Oval contraceptive use and bone mineral density in premenopausal women: cross-sectional, population-based data from the Canadian Multicentre Osteoporosis Study

Citation
Jc. Prior et al., Oval contraceptive use and bone mineral density in premenopausal women: cross-sectional, population-based data from the Canadian Multicentre Osteoporosis Study, CAN MED A J, 165(8), 2001, pp. 1023-1029
Citations number
41
Language
INGLESE
art.tipo
Article
Categorie Soggetti
General & Internal Medicine","Medical Research General Topics
Journal title
CANADIAN MEDICAL ASSOCIATION JOURNAL
ISSN journal
0820-3946 → ACNP
Volume
165
Issue
8
Year of publication
2001
Pages
1023 - 1029
Database
ISI
SICI code
0820-3946(20011016)165:8<1023:OCUABM>2.0.ZU;2-D
Abstract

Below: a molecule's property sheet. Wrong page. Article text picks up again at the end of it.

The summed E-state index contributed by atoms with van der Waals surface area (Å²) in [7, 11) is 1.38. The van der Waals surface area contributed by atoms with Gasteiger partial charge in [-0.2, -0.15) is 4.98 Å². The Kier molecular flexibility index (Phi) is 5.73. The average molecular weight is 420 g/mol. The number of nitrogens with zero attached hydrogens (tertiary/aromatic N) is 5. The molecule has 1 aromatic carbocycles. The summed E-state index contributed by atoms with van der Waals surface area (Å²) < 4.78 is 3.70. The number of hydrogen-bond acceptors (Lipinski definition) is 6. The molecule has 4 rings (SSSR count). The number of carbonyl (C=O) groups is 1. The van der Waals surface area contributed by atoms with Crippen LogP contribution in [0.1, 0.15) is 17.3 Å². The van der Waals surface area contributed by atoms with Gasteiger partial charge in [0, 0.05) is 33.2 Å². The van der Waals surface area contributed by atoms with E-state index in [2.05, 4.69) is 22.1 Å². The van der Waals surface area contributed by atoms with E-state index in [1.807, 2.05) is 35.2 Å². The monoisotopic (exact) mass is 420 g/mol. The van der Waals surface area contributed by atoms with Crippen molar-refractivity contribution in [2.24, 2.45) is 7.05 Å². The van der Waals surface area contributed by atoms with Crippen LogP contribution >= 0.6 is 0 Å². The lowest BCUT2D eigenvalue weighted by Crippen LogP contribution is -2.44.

Background: Positive and negative effects on bone mineral density (BMD) hav e been described as a result of the premenopausal use of oral contraceptive s (OCs); increased fracture rates have also been reported. This study asses sed the relation between OC use and BMD in a population-based, 9-centre, na tional sample of women aged 25-45 years. Methods: Premenopausal women who had been enrolled in the Canadian MultiCen tre Osteoporosis Study were classified as having ever been OC users (greate r than or equal to3 months) or as having never been OC users (0 to < 3 mont hs). Data were obtained through extensive questionnaires and measuring of p articipants' weight, height and the BMD of lumbar vertebrae and the proxima l femur. Results: Of the sample of 524 women, whose mean age was 36.3 (standard devi ation [SD] 5.9) years, 454 had used OCs; their mean age when they started u sing OCs was 19.8 (SD 3.5) years and the mean duration of use was 6.8 (SD 4 .8) years. Women who had ever and those who had never used OCs showed no di fferences in age, age at menarche, parity, current calcium intake, exercise , body mass index (BMI), education, past irregular cycles or amenorrhea. OC users reported more alcohol and cigarette use and more use of medications to create regular cycles. Mean BMD values (adjusted for age, BMI and height ) were 0.02-0.04 g/cm(2) (that is, 2.3%-3.7%) lower in OC users, and were s ignificantly lower in the spine and trochanter. The BMD of the spine in OC users was 1.03 (SD 0.12) g/cm(2) versus 1.07 (SD 0.12) g/cm(2) (95% confide nce interval [Cl] of difference -0.07 to -0.001) in those who had never use d OCs. BMD was, neither related to the duration of OC use nor to gynecologi cal age at first use. Current and past users had similar BMD values. Interpretation: National, population-based data show lower BMD values for t he trochanter and spine in premenopausal women who have used OCs compared w ith those who have never used OCs.